Grant Holder: Dr Alison Lloyd
Institution: University College London, England
Grant Award: £232,756 for 3 years
Project Title: How is the NF1 gene involved in tumours of the nervous system?
Every cell in our body contains thousands of genes that are essential for the cells to function. Often, to make a cell do something, a number of genes have to be turned on or off. Cells can become cancerous if certain genes involved in controlling how cells grow and divide are altered, resulting in them being permanently turned on or off. Neurofibromatosis is an inherited condition which can be passed on from parents to their children. Sufferers tend to develop a number of benign nerve tumours which have a strong risk of developing into more dangerous malignant cancers. The little that is known about how these cancers develop suggests that many different types of
cells found in nerves are involved and the switching-off of a gene called NF1 is a critical step in the process. To study this further, Dr Lloyd is breeding new strains of mice in which she can vary the level of activity of the NF1 gene in the different types of cells found in nerves. She will use these mice to analyse exactly how changes in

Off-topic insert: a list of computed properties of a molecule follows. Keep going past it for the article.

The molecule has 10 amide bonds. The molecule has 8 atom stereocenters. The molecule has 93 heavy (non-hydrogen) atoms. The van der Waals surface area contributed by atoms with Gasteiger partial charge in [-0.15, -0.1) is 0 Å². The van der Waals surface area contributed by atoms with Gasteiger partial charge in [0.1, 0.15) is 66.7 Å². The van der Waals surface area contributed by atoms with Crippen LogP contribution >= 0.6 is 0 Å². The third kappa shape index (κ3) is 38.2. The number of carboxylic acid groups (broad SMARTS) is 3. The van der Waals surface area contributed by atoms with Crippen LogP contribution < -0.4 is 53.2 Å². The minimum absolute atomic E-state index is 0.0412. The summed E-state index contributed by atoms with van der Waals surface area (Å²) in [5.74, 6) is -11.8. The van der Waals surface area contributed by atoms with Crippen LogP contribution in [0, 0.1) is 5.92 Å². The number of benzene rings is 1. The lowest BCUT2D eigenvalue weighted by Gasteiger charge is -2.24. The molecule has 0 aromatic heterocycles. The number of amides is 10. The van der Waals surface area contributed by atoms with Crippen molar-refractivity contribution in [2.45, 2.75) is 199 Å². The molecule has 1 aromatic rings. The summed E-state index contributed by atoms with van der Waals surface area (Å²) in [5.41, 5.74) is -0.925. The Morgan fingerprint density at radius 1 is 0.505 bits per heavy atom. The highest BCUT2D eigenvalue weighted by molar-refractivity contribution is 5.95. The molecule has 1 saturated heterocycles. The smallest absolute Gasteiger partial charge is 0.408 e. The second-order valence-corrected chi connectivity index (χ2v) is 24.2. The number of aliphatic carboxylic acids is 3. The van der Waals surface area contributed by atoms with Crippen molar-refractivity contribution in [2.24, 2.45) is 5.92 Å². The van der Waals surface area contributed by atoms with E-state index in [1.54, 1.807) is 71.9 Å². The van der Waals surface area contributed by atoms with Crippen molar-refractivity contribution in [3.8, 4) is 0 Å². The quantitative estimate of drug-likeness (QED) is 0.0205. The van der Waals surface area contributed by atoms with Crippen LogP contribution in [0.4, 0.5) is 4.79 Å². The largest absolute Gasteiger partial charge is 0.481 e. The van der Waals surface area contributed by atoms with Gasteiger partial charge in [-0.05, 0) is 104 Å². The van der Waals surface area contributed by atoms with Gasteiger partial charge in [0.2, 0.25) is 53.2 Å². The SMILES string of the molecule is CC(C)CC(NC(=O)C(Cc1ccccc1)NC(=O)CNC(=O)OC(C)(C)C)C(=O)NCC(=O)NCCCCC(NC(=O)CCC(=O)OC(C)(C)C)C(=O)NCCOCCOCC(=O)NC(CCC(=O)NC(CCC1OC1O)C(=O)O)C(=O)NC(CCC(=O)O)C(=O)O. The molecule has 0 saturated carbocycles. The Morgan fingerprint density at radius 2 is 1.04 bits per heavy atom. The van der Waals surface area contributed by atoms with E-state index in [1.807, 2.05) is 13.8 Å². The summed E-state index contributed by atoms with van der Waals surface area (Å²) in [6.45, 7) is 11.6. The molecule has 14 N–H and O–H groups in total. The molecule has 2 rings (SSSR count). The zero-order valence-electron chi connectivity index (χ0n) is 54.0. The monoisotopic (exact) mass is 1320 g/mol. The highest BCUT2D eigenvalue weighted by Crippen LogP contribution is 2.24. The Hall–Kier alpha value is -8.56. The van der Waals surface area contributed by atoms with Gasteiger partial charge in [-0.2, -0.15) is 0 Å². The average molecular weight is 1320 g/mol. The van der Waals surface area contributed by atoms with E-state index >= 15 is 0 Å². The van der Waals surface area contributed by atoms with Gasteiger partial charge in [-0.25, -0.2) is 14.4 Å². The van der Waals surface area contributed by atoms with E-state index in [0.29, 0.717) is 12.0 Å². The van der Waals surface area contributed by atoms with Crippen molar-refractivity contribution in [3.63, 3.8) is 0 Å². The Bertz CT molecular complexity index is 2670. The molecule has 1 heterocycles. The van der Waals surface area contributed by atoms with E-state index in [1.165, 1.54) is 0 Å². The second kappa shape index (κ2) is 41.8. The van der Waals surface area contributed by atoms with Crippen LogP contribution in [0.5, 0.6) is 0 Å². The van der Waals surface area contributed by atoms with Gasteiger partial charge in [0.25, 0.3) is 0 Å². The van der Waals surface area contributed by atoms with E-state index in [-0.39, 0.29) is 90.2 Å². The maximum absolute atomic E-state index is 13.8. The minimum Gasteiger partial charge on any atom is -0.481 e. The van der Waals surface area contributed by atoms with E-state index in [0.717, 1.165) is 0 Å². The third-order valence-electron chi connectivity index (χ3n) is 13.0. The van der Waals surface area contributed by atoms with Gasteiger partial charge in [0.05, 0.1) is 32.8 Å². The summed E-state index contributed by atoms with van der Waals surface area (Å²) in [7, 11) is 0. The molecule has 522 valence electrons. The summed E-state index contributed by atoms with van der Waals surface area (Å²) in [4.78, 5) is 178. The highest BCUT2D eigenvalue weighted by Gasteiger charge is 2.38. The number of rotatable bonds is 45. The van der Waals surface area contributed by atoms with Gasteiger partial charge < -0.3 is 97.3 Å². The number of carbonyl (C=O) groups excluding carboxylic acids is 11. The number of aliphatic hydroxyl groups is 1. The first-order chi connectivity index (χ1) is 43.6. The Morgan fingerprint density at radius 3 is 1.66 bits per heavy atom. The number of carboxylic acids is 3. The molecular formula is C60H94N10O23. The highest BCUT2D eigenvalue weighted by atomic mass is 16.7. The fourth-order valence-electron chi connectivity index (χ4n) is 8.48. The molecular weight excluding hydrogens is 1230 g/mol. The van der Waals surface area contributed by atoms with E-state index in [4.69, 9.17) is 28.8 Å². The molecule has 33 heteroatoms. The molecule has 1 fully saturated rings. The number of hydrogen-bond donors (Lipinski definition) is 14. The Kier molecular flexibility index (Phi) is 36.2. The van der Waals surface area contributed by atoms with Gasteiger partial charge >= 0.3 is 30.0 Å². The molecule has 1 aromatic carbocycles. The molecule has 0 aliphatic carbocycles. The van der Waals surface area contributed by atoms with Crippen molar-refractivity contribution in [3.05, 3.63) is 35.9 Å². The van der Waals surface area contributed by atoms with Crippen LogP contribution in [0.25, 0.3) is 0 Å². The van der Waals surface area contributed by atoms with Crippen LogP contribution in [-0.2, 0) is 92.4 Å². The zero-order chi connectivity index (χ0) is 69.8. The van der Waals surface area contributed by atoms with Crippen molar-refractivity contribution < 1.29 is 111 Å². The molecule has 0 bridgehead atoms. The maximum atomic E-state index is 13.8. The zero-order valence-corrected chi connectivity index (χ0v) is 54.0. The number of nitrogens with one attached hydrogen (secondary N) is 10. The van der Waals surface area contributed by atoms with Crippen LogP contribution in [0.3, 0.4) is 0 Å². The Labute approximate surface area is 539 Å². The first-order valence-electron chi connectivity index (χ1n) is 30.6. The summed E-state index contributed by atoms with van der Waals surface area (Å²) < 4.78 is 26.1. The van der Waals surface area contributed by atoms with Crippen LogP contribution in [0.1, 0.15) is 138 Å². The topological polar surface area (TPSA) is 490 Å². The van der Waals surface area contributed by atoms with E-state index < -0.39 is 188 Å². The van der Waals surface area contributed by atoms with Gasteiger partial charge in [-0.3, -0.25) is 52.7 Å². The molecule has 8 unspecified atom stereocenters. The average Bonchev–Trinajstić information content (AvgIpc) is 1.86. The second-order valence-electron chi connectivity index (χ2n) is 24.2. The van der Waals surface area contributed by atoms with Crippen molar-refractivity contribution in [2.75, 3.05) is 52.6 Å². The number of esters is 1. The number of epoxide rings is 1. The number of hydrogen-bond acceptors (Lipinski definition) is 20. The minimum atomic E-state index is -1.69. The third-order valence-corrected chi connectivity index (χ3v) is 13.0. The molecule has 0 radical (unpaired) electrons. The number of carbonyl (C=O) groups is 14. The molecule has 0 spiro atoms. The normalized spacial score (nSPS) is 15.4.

NF1 activity cause these cells to become cancerous.
Grant Holder: Professor Jonathan Weitzman
Institution: University of Paris, France
Grant Award: £141,354 for 3 years
Project Title: How can parasites cause leukaemia?
Some cancers can be caused by certain viruses or parasites and we can learn a lot about the cancer process by studying how these organisms work. For example, infection with a virus called HPV can develop into cervical cancer. The virus hijacks the cells normal growth mechanisms to change normal cells into cancer cells. Professor Weitzman is studying an unusual cancer caused by a parasite called Theileria which can infect white blood cells in cows and cause a leukaemia-like condition. His research is focused on understanding how the parasite hijacks the blood cells to cause leukaemia. By understanding how Theileria cause cancer Professor Weitzman hopes to discover new ways to reverse the process.
Grant Holder: Dr Jesus Gil
Institution: University of Cambridge, England
Grant Award: £210,206 for 3 years